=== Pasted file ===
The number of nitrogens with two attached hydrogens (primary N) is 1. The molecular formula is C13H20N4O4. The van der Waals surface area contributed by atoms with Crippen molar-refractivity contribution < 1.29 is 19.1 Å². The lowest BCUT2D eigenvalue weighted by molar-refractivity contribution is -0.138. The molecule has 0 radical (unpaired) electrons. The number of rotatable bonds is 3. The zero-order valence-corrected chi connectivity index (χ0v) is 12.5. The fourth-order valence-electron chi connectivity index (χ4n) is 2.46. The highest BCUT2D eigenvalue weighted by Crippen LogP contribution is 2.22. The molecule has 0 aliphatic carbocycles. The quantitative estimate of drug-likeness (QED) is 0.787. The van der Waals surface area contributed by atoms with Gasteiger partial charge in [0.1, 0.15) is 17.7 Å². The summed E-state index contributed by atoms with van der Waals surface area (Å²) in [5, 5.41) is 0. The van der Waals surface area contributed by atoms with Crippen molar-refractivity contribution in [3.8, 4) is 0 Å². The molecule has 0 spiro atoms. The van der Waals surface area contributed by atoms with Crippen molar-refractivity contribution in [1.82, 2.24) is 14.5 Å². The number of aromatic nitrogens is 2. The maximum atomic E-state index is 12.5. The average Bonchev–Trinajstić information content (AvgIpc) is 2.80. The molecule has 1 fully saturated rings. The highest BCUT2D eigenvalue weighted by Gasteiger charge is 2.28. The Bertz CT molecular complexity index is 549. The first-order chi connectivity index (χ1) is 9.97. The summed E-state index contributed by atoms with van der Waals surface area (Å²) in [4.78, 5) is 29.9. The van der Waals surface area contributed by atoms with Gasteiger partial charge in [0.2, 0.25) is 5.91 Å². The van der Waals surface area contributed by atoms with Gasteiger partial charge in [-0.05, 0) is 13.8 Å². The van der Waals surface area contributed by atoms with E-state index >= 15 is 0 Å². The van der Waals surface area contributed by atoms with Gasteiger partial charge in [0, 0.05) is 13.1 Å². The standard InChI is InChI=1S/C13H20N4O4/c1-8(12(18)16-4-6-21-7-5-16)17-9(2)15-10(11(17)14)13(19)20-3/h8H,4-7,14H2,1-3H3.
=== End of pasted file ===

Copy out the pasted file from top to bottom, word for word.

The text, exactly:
The number of nitrogens with two attached hydrogens (primary N) is 1. The molecular formula is C13H20N4O4. The van der Waals surface area contributed by atoms with Crippen molar-refractivity contribution < 1.29 is 19.1 Å². The lowest BCUT2D eigenvalue weighted by molar-refractivity contribution is -0.138. The molecule has 0 radical (unpaired) electrons. The number of rotatable bonds is 3. The zero-order valence-corrected chi connectivity index (χ0v) is 12.5. The fourth-order valence-electron chi connectivity index (χ4n) is 2.46. The highest BCUT2D eigenvalue weighted by Crippen LogP contribution is 2.22. The molecule has 0 aliphatic carbocycles. The quantitative estimate of drug-likeness (QED) is 0.787. The van der Waals surface area contributed by atoms with Gasteiger partial charge in [0.1, 0.15) is 17.7 Å². The summed E-state index contributed by atoms with van der Waals surface area (Å²) in [5, 5.41) is 0. The van der Waals surface area contributed by atoms with Crippen molar-refractivity contribution in [3.8, 4) is 0 Å². The molecule has 0 spiro atoms. The van der Waals surface area contributed by atoms with Crippen molar-refractivity contribution in [1.82, 2.24) is 14.5 Å². The number of aromatic nitrogens is 2. The maximum atomic E-state index is 12.5. The average Bonchev–Trinajstić information content (AvgIpc) is 2.80. The molecule has 1 fully saturated rings. The highest BCUT2D eigenvalue weighted by Gasteiger charge is 2.28. The Bertz CT molecular complexity index is 549. The first-order chi connectivity index (χ1) is 9.97. The summed E-state index contributed by atoms with van der Waals surface area (Å²) in [4.78, 5) is 29.9. The van der Waals surface area contributed by atoms with Gasteiger partial charge in [0.2, 0.25) is 5.91 Å². The van der Waals surface area contributed by atoms with Gasteiger partial charge in [-0.05, 0) is 13.8 Å². The van der Waals surface area contributed by atoms with E-state index >= 15 is 0 Å². The van der Waals surface area contributed by atoms with Gasteiger partial charge in [0, 0.05) is 13.1 Å². The standard InChI is InChI=1S/C13H20N4O4/c1-8(12(18)16-4-6-21-7-5-16)17-9(2)15-10(11(17)14)13(19)20-3/h8H,4-7,14H2,1-3H3.